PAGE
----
The Arts in a Civic World Upside Down

occupy-wall-street-poster

A couple months back I was asked to give a talk on civic leadership to a group of arts leaders participating in the fantastic UK-based Clore Leadership Programme. We tend to take for granted that subsidized arts organizations are, by default, key players in civil society--that is, civic leaders. But are they? I believe arts organizations can, and should be, civic leaders but that such a role will require that many organizations pursue a different relationship to their communities. What follows is an excerpt/adaptation from the full … [Read more...]

Beyond repair? On the loss of structural integrity …

geodesic dome and fuller

There is an arts story that has been nagging at me the past couple months. It's the recent announcement of the revised plans for the NYC Performing Arts Center planned for the former World Trade Center site. The plan for an arts center at Ground Zero began more than ten years ago. At first the center was to house four arts organizations but three of the four were tapped out several years ago. Only one (the Joyce Theater) still remained as of last year. The project has never really gotten off the ground and plans have changed so many times I … [Read more...]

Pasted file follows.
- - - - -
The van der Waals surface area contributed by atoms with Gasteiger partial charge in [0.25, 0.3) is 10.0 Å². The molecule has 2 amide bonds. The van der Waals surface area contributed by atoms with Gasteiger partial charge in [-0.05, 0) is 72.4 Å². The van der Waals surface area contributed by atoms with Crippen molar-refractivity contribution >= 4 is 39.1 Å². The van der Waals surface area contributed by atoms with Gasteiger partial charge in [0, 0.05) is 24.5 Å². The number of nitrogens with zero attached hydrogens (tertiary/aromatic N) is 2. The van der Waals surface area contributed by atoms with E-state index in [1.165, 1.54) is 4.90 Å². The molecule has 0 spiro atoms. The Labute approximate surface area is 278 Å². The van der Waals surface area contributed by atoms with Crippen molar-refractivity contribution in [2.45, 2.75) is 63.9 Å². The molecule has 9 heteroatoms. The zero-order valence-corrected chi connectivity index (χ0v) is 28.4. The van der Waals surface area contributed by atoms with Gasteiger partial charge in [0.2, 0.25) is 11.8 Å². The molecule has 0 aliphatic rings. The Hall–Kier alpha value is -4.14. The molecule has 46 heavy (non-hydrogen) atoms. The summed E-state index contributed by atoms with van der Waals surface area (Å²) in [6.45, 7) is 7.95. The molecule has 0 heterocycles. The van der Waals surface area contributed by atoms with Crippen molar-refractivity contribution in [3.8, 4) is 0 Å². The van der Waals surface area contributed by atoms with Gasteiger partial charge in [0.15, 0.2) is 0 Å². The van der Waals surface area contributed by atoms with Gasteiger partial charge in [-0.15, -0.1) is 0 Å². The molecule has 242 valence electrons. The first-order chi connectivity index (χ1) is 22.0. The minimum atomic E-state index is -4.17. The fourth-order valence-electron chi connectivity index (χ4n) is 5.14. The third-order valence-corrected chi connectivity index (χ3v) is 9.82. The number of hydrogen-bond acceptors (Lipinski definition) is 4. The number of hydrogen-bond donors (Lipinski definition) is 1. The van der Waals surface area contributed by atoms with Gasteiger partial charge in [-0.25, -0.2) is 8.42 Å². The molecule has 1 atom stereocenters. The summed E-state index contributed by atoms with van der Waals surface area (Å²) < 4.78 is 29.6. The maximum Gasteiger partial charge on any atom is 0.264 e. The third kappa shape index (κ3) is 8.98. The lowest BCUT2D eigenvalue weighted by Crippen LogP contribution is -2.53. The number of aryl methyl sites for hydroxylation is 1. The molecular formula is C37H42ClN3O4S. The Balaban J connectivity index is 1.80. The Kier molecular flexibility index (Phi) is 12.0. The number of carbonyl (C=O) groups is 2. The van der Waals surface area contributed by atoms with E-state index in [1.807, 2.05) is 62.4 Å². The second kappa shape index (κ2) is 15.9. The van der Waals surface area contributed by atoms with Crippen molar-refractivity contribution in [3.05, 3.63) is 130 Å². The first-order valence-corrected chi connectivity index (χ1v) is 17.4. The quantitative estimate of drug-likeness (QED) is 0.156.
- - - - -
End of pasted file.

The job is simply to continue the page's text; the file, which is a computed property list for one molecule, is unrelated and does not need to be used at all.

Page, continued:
On the distinction between giving people what they want versus what they need.

want need

Recently, Nina Simon has written a smart post taking aim at the “Need versus Want” distinction often used to describe the role of (nonprofit) arts organizations—as in, “Our job is not to give people what they want but what they need.” As someone that has, at times, used this distinction to make points in various talks I was eager to read Simon’s post, Let's Stop Talking About What People Want and Need As If They are Different (and We Can Tell How). Simon makes three arguments: (1) it’s presumptuous for arts organizations to think they know … [Read more...]

Are the arts trading in happiness? If so, what kind?

happiest place on earth

A couple weeks ago I wrote a post on changing definitions of success in which I, essentially, asked, Can we change them? And do we really want to? In a thoughtful comment to the post (well worth reading in full) a veteran policy advocate, Margy Waller at Topos Partnership (who worked with ArtsWave in Cincinnati on The Arts Ripple Effect) floated the possibility of happiness among citizens as a measure of our success. She wrote: Enrique Peñalosa, former mayor of Bogota, … redefined the measure of success for his city: “If we in the Third … [Read more...]